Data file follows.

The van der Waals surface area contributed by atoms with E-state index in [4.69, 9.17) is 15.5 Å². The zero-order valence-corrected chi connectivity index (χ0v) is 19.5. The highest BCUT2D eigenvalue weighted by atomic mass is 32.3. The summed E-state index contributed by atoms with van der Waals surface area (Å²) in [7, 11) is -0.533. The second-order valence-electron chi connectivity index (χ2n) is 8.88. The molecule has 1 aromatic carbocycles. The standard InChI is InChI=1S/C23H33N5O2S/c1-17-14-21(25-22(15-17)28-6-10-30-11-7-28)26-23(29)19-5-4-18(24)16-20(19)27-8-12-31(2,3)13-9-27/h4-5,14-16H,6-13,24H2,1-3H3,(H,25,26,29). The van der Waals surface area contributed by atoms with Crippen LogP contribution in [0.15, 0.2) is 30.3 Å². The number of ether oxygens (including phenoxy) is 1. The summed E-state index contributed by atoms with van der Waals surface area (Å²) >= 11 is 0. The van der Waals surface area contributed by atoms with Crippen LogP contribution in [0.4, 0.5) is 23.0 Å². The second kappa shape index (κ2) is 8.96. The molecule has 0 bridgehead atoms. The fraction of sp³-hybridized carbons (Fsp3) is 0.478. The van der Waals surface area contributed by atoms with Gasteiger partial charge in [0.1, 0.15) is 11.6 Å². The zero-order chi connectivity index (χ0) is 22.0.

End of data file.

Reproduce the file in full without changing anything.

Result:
The van der Waals surface area contributed by atoms with E-state index in [4.69, 9.17) is 15.5 Å². The zero-order valence-corrected chi connectivity index (χ0v) is 19.5. The highest BCUT2D eigenvalue weighted by atomic mass is 32.3. The summed E-state index contributed by atoms with van der Waals surface area (Å²) in [7, 11) is -0.533. The second-order valence-electron chi connectivity index (χ2n) is 8.88. The molecule has 1 aromatic carbocycles. The standard InChI is InChI=1S/C23H33N5O2S/c1-17-14-21(25-22(15-17)28-6-10-30-11-7-28)26-23(29)19-5-4-18(24)16-20(19)27-8-12-31(2,3)13-9-27/h4-5,14-16H,6-13,24H2,1-3H3,(H,25,26,29). The van der Waals surface area contributed by atoms with Crippen LogP contribution in [0.15, 0.2) is 30.3 Å². The number of ether oxygens (including phenoxy) is 1. The summed E-state index contributed by atoms with van der Waals surface area (Å²) >= 11 is 0. The van der Waals surface area contributed by atoms with Crippen LogP contribution in [0.4, 0.5) is 23.0 Å². The second kappa shape index (κ2) is 8.96. The molecule has 0 bridgehead atoms. The fraction of sp³-hybridized carbons (Fsp3) is 0.478. The van der Waals surface area contributed by atoms with Gasteiger partial charge in [0.1, 0.15) is 11.6 Å². The zero-order chi connectivity index (χ0) is 22.0.